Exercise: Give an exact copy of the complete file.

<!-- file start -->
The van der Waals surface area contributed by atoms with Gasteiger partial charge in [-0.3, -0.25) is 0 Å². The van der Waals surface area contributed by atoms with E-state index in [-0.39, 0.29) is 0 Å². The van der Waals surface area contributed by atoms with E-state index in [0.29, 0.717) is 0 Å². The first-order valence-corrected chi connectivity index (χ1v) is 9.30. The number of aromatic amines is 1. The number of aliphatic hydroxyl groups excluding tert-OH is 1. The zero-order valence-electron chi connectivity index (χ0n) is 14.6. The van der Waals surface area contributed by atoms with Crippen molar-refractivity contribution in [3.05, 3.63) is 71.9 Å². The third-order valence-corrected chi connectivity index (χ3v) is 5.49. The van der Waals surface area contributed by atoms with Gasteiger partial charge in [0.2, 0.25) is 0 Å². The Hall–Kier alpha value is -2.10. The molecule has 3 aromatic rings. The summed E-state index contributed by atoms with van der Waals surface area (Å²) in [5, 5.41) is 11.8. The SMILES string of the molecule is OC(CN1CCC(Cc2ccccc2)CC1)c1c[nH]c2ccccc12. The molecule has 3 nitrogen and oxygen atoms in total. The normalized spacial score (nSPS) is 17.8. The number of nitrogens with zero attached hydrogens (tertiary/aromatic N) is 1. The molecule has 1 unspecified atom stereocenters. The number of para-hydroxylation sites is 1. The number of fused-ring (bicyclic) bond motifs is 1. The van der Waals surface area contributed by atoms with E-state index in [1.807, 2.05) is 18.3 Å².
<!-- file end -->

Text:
The van der Waals surface area contributed by atoms with Gasteiger partial charge in [-0.3, -0.25) is 0 Å². The van der Waals surface area contributed by atoms with E-state index in [-0.39, 0.29) is 0 Å². The van der Waals surface area contributed by atoms with E-state index in [0.29, 0.717) is 0 Å². The first-order valence-corrected chi connectivity index (χ1v) is 9.30. The number of aromatic amines is 1. The number of aliphatic hydroxyl groups excluding tert-OH is 1. The zero-order valence-electron chi connectivity index (χ0n) is 14.6. The van der Waals surface area contributed by atoms with Crippen molar-refractivity contribution in [3.05, 3.63) is 71.9 Å². The third-order valence-corrected chi connectivity index (χ3v) is 5.49. The van der Waals surface area contributed by atoms with Gasteiger partial charge in [0.2, 0.25) is 0 Å². The Hall–Kier alpha value is -2.10. The molecule has 3 aromatic rings. The summed E-state index contributed by atoms with van der Waals surface area (Å²) in [5, 5.41) is 11.8. The SMILES string of the molecule is OC(CN1CCC(Cc2ccccc2)CC1)c1c[nH]c2ccccc12. The molecule has 3 nitrogen and oxygen atoms in total. The normalized spacial score (nSPS) is 17.8. The number of nitrogens with zero attached hydrogens (tertiary/aromatic N) is 1. The molecule has 1 unspecified atom stereocenters. The number of para-hydroxylation sites is 1. The number of fused-ring (bicyclic) bond motifs is 1. The van der Waals surface area contributed by atoms with E-state index in [1.807, 2.05) is 18.3 Å².